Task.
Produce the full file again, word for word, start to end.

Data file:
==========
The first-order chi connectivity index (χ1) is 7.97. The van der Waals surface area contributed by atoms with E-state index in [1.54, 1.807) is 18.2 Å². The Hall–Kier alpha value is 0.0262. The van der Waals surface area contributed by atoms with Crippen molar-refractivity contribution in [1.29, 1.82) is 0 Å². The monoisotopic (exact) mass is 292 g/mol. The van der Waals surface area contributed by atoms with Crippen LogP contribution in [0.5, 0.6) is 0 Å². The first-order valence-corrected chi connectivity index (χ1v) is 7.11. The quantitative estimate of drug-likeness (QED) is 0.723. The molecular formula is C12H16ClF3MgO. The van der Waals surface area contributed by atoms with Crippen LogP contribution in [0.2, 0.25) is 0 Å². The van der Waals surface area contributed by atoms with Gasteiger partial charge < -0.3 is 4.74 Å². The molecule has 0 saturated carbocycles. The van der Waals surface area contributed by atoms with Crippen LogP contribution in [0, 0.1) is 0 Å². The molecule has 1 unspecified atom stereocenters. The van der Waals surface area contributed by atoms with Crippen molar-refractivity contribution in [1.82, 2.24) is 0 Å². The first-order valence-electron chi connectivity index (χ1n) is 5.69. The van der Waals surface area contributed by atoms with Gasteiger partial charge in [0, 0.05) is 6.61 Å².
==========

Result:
The first-order chi connectivity index (χ1) is 7.97. The van der Waals surface area contributed by atoms with E-state index in [1.54, 1.807) is 18.2 Å². The Hall–Kier alpha value is 0.0262. The van der Waals surface area contributed by atoms with Crippen molar-refractivity contribution in [1.29, 1.82) is 0 Å². The monoisotopic (exact) mass is 292 g/mol. The van der Waals surface area contributed by atoms with Crippen LogP contribution in [0.5, 0.6) is 0 Å². The first-order valence-corrected chi connectivity index (χ1v) is 7.11. The quantitative estimate of drug-likeness (QED) is 0.723. The molecular formula is C12H16ClF3MgO. The van der Waals surface area contributed by atoms with Crippen LogP contribution in [0.2, 0.25) is 0 Å². The van der Waals surface area contributed by atoms with Gasteiger partial charge < -0.3 is 4.74 Å². The molecule has 0 saturated carbocycles. The van der Waals surface area contributed by atoms with Crippen LogP contribution in [0, 0.1) is 0 Å². The molecule has 1 unspecified atom stereocenters. The van der Waals surface area contributed by atoms with Crippen molar-refractivity contribution in [1.82, 2.24) is 0 Å². The first-order valence-electron chi connectivity index (χ1n) is 5.69. The van der Waals surface area contributed by atoms with Gasteiger partial charge in [0, 0.05) is 6.61 Å².